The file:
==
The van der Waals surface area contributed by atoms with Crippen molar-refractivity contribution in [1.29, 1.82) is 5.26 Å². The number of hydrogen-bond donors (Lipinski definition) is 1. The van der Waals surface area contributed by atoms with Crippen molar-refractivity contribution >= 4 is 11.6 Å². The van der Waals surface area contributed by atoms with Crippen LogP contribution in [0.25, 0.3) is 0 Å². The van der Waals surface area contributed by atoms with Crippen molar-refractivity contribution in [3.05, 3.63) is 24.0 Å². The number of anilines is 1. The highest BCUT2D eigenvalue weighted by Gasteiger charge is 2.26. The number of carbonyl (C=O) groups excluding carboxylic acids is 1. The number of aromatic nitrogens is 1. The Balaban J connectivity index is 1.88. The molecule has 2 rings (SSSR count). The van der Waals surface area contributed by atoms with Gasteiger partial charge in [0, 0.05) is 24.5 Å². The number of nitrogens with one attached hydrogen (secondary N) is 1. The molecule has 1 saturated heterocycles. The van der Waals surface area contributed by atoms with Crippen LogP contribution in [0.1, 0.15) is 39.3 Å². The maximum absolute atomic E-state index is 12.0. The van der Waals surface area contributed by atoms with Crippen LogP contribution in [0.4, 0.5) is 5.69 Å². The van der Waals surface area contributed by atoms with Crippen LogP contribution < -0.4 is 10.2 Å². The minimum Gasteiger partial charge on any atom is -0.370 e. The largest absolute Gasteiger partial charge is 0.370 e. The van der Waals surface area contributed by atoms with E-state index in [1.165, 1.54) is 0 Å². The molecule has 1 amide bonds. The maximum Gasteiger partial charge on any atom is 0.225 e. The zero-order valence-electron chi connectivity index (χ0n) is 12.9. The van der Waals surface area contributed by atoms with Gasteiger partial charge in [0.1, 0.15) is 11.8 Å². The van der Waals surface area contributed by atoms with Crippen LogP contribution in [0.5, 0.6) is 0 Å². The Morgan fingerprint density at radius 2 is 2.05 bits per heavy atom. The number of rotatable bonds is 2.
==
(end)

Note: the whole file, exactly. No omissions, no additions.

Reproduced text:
The van der Waals surface area contributed by atoms with Crippen molar-refractivity contribution in [1.29, 1.82) is 5.26 Å². The number of hydrogen-bond donors (Lipinski definition) is 1. The van der Waals surface area contributed by atoms with Crippen molar-refractivity contribution >= 4 is 11.6 Å². The van der Waals surface area contributed by atoms with Crippen LogP contribution in [0.25, 0.3) is 0 Å². The van der Waals surface area contributed by atoms with Crippen molar-refractivity contribution in [3.05, 3.63) is 24.0 Å². The number of anilines is 1. The highest BCUT2D eigenvalue weighted by Gasteiger charge is 2.26. The number of carbonyl (C=O) groups excluding carboxylic acids is 1. The number of aromatic nitrogens is 1. The Balaban J connectivity index is 1.88. The molecule has 2 rings (SSSR count). The van der Waals surface area contributed by atoms with Gasteiger partial charge in [0, 0.05) is 24.5 Å². The number of nitrogens with one attached hydrogen (secondary N) is 1. The molecule has 1 saturated heterocycles. The van der Waals surface area contributed by atoms with Crippen LogP contribution in [0.1, 0.15) is 39.3 Å². The maximum absolute atomic E-state index is 12.0. The van der Waals surface area contributed by atoms with Crippen LogP contribution in [0.4, 0.5) is 5.69 Å². The van der Waals surface area contributed by atoms with Crippen LogP contribution < -0.4 is 10.2 Å². The minimum Gasteiger partial charge on any atom is -0.370 e. The largest absolute Gasteiger partial charge is 0.370 e. The van der Waals surface area contributed by atoms with E-state index in [1.165, 1.54) is 0 Å². The molecule has 1 amide bonds. The maximum Gasteiger partial charge on any atom is 0.225 e. The zero-order valence-electron chi connectivity index (χ0n) is 12.9. The van der Waals surface area contributed by atoms with Gasteiger partial charge in [0.1, 0.15) is 11.8 Å². The van der Waals surface area contributed by atoms with Crippen LogP contribution in [0.5, 0.6) is 0 Å². The Morgan fingerprint density at radius 2 is 2.05 bits per heavy atom. The number of rotatable bonds is 2.